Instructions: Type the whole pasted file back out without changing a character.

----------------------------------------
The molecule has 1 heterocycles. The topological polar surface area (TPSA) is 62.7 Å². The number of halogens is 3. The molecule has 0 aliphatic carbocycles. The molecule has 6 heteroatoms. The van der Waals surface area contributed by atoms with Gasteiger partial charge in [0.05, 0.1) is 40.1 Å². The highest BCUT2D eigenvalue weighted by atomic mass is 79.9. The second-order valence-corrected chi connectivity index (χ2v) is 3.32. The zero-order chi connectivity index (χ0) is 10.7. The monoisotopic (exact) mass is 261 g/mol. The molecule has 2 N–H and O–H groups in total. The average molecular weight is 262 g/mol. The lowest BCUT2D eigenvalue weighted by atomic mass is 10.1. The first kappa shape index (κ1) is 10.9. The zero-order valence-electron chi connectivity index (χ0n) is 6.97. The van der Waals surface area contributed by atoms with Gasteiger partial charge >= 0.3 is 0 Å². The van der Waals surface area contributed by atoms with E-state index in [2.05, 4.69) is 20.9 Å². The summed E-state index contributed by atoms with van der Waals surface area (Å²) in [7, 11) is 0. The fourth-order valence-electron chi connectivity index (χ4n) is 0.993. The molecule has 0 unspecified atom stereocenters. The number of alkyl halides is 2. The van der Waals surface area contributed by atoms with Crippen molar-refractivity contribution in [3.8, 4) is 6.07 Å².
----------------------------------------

The molecule has 1 heterocycles. The topological polar surface area (TPSA) is 62.7 Å². The number of halogens is 3. The molecule has 0 aliphatic carbocycles. The molecule has 6 heteroatoms. The van der Waals surface area contributed by atoms with Gasteiger partial charge in [0.05, 0.1) is 40.1 Å². The highest BCUT2D eigenvalue weighted by atomic mass is 79.9. The second-order valence-corrected chi connectivity index (χ2v) is 3.32. The zero-order chi connectivity index (χ0) is 10.7. The monoisotopic (exact) mass is 261 g/mol. The molecule has 2 N–H and O–H groups in total. The average molecular weight is 262 g/mol. The lowest BCUT2D eigenvalue weighted by atomic mass is 10.1. The first kappa shape index (κ1) is 10.9. The zero-order valence-electron chi connectivity index (χ0n) is 6.97. The van der Waals surface area contributed by atoms with Gasteiger partial charge >= 0.3 is 0 Å². The van der Waals surface area contributed by atoms with E-state index in [2.05, 4.69) is 20.9 Å². The summed E-state index contributed by atoms with van der Waals surface area (Å²) in [7, 11) is 0. The fourth-order valence-electron chi connectivity index (χ4n) is 0.993. The molecule has 0 unspecified atom stereocenters. The number of alkyl halides is 2. The van der Waals surface area contributed by atoms with Crippen molar-refractivity contribution in [3.8, 4) is 6.07 Å².